Male co-worker alleges Baumgardner created hostile work environment |

Male co-worker alleges Baumgardner created hostile work environment

Charles Ashby/The Grand Junction Daily Sentinel
State Sen. Randy Baumgardner, a Republican from Hot Sulphur Springs.
John Leyba/The Denver Post

GRAND JUNCTION– A third formal complaint has been filed against Sen. Randy Baumgardner, one that doesn’t allege sexual harassment but creating a hostile work environment.

The same consortium of public radio stations that was the first to report the numerous harassment complaints that have been filed against five state lawmakers reported Friday that a third person, a man, is alleging that the Grand County Republican created a hostile work environment, in part, because of improper sexual advances toward another office worker.

The unnamed male staff worker told Rocky Mountain Community Radio, whose stations include those in Paonia and Carbondale, that Baumgardner’s “unwanted attention” on one female staff worker during the 2016 legislative session made it difficult to do his job.

“The female staffer would shake her head and call him ‘creepy and disgusting,'” the male staffer wrote in the complaint. “Bottom line, this became an environment that we all endured. It was a cloud that hung in the air, and at the time we didn’t know what to do about it.”

Baumgardner, whose district includes Garfield County, could not be reached for comment. But earlier this month during a press conference the senator said strict confidentiality rules barred him from commenting on an active complaint.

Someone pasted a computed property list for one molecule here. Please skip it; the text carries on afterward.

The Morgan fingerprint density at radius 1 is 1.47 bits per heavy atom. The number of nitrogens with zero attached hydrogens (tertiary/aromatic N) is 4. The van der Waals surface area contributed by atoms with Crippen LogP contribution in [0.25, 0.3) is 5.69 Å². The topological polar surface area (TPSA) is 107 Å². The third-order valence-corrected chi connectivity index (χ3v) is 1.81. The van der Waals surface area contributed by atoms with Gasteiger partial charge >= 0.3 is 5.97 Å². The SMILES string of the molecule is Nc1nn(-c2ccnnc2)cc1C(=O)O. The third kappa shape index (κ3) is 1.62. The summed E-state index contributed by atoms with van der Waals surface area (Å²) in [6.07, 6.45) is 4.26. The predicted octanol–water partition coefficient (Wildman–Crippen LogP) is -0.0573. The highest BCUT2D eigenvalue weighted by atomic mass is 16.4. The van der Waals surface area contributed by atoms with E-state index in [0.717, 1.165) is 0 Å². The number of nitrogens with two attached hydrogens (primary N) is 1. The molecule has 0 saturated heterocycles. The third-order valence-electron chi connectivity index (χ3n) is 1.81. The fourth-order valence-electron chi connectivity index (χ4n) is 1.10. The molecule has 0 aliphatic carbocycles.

Actually, those rules apply only to legislative leaders who have to determine if the complaint has merit and, if so, decide whatever punishment is warranted.

In the first of the three complaints against Baumgardner, those leaders — Senate President Kevin Grantham, R-Canon City, and Majority Leader Chris Holbert, R-Parker — didn’t determine that the Hot Sulphur Springs senator was guilty of sexual harassment, but did accept his voluntary decision to step down as chairman of the Senate Transportation Committee and undergo sensitivity training.

The two leaders did say that an investigation by a third party hired by the Legislature to investigate all the complaints that have been filed issued a report that had “inaccuracies, bias, conflicts of interest and inconsistencies.” That report has not been made public.

That investigative company, Employers Council, was chosen as an independent third party by the Legislative Executive Committee, which is made up of Democratic and Republican leaders in both chambers, before this year’s session began. Read more from The Grand Junction Daily Sentinel. 


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